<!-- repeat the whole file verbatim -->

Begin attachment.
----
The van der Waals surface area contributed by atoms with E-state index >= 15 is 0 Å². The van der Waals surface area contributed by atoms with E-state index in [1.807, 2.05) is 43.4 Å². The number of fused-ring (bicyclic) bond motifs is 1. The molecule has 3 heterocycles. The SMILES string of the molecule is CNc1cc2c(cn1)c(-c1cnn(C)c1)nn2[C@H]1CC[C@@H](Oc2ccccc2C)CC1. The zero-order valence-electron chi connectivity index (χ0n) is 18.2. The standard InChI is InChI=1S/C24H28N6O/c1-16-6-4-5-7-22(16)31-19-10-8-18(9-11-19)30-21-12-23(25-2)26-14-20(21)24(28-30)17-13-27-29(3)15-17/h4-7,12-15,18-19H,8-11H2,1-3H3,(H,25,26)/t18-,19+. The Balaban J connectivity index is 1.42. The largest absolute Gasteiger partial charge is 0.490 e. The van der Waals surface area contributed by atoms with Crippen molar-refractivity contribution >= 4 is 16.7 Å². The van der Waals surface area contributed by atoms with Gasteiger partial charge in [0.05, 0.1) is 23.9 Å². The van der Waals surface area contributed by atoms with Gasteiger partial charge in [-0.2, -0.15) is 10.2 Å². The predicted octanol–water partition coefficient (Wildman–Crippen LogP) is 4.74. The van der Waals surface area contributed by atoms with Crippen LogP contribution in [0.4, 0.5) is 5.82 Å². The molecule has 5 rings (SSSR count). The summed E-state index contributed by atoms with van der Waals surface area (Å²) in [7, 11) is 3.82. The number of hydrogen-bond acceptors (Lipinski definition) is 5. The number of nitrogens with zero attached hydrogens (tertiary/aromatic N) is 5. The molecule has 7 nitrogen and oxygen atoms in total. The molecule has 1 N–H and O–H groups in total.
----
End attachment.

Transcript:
The van der Waals surface area contributed by atoms with E-state index >= 15 is 0 Å². The van der Waals surface area contributed by atoms with E-state index in [1.807, 2.05) is 43.4 Å². The number of fused-ring (bicyclic) bond motifs is 1. The molecule has 3 heterocycles. The SMILES string of the molecule is CNc1cc2c(cn1)c(-c1cnn(C)c1)nn2[C@H]1CC[C@@H](Oc2ccccc2C)CC1. The zero-order valence-electron chi connectivity index (χ0n) is 18.2. The standard InChI is InChI=1S/C24H28N6O/c1-16-6-4-5-7-22(16)31-19-10-8-18(9-11-19)30-21-12-23(25-2)26-14-20(21)24(28-30)17-13-27-29(3)15-17/h4-7,12-15,18-19H,8-11H2,1-3H3,(H,25,26)/t18-,19+. The Balaban J connectivity index is 1.42. The largest absolute Gasteiger partial charge is 0.490 e. The van der Waals surface area contributed by atoms with Crippen molar-refractivity contribution >= 4 is 16.7 Å². The van der Waals surface area contributed by atoms with Gasteiger partial charge in [0.05, 0.1) is 23.9 Å². The van der Waals surface area contributed by atoms with Gasteiger partial charge in [-0.2, -0.15) is 10.2 Å². The predicted octanol–water partition coefficient (Wildman–Crippen LogP) is 4.74. The van der Waals surface area contributed by atoms with Crippen LogP contribution in [0.4, 0.5) is 5.82 Å². The molecule has 5 rings (SSSR count). The summed E-state index contributed by atoms with van der Waals surface area (Å²) in [7, 11) is 3.82. The number of hydrogen-bond acceptors (Lipinski definition) is 5. The number of nitrogens with zero attached hydrogens (tertiary/aromatic N) is 5. The molecule has 7 nitrogen and oxygen atoms in total. The molecule has 1 N–H and O–H groups in total.